After Milwaukee

Article Highlights

  • The most heralded experiment in education markets teaches us valuable lessons.

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  • Supporters hoped the Milwaukee Parental Choice Program would lead the way in transforming schools.

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  • The record of markets in advancing prosperity, opportunity, and innovation is compelling.

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Nearly two decades have passed since the enactment of the landmark Milwaukee Parental Choice Program by the Wisconsin legislature. The program and its many supporters had hoped this experiment in school choice would lead the way in transforming American schools. But it is by now clear that aggressive reforms to bring market principles to American education have failed to live up to their billing. It is time to find out two things: What happened? And what comes next?

Milwaukee’s voucher program initially allowed a few hundred students to attend local private schools with public scholarships. When it was launched, advocates voiced expansive claims on behalf of “choice.” In 1990, scholars John Chubb and Terry Moe argued in their seminal volume Politics, Markets, and America’s Schools, “Without being too literal about it, we think reformers would do well to entertain the notion that choice is a panacea....It has the capacity all by itself to bring about the kind of transformation that, for years, reformers have been seeking to engineer in myriad other ways.”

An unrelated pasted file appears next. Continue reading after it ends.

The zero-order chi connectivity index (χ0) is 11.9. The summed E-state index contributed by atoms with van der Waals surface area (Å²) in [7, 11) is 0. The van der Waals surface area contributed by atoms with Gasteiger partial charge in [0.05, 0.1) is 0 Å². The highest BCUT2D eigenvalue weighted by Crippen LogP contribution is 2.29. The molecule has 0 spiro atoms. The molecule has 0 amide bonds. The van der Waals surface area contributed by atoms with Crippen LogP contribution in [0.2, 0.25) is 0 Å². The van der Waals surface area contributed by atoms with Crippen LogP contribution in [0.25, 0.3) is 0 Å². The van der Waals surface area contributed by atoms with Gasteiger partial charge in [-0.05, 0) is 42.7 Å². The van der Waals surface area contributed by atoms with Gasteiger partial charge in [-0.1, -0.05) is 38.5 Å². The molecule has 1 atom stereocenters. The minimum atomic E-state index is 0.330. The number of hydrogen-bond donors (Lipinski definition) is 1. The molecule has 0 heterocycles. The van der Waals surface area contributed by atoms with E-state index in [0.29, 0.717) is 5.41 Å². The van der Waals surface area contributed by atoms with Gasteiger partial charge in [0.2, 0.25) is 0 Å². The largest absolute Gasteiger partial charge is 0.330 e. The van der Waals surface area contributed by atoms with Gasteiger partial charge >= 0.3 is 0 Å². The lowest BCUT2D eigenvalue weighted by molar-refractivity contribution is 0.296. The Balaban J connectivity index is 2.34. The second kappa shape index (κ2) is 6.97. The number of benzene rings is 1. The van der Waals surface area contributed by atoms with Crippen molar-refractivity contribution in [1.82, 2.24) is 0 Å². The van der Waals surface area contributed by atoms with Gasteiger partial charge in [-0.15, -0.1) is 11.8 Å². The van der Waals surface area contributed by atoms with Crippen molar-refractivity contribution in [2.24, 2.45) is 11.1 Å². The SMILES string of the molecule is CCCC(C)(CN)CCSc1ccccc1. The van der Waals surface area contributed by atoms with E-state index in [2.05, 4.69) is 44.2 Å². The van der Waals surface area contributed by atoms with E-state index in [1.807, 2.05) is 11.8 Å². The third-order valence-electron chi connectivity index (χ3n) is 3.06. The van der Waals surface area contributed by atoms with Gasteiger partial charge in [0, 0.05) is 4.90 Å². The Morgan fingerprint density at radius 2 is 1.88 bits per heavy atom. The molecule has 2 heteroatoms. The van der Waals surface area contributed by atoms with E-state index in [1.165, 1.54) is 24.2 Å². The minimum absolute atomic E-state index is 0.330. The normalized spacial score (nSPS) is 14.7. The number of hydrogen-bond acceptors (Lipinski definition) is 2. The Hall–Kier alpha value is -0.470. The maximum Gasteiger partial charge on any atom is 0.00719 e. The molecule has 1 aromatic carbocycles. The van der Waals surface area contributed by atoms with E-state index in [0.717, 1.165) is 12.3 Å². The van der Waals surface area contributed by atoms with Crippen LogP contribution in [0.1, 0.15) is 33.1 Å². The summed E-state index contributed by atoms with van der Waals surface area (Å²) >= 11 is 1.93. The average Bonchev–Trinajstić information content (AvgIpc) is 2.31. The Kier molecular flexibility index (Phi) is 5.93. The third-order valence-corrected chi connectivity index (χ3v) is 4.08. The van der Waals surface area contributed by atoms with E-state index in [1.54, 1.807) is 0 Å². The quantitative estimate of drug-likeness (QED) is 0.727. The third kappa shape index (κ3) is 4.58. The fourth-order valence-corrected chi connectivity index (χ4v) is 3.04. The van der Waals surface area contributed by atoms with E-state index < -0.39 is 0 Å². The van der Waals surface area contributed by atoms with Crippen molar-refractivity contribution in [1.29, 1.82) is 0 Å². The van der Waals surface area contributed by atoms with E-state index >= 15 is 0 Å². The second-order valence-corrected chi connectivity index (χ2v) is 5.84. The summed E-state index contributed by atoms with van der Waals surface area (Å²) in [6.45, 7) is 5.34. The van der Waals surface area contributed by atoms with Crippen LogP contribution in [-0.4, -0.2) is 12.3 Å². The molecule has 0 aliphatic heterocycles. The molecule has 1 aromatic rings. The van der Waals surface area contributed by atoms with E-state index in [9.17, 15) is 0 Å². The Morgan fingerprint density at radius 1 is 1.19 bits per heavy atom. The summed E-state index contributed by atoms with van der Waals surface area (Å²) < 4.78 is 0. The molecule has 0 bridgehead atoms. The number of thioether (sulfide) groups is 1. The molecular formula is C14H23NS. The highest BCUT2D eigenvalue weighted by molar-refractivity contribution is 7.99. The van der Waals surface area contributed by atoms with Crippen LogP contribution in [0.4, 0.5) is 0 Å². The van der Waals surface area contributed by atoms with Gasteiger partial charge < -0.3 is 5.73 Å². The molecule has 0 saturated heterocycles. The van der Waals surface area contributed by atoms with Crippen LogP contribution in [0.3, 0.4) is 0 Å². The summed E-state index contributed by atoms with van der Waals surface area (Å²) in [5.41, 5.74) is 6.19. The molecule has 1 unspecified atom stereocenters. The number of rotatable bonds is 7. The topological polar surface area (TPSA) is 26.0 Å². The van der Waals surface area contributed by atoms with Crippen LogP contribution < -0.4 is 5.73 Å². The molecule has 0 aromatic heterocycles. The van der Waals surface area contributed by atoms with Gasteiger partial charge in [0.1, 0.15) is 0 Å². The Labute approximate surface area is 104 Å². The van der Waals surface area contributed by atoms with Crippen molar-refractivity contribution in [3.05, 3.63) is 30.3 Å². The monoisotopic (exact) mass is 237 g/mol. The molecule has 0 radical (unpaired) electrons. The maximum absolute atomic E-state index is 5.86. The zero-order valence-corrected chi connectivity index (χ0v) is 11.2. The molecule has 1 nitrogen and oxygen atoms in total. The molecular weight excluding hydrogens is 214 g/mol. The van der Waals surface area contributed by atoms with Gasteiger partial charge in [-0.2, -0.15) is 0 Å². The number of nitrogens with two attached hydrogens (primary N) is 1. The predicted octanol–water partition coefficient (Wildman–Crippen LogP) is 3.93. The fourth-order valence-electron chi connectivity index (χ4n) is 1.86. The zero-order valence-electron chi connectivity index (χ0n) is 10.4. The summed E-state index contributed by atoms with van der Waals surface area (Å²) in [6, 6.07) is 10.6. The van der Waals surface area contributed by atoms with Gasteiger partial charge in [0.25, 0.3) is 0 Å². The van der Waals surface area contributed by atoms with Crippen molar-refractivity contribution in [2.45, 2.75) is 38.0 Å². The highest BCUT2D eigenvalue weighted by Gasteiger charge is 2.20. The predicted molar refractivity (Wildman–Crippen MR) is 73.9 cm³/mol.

The record of markets in advancing prosperity, opportunity, and innovation is compelling. It seemed almost axiomatic that market reforms would deliver similar results in schooling, spurring the emergence of good schools and pushing traditional districts to improve.

Read the full text of this article in The American.

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About the Author

 

Frederick M.
Hess

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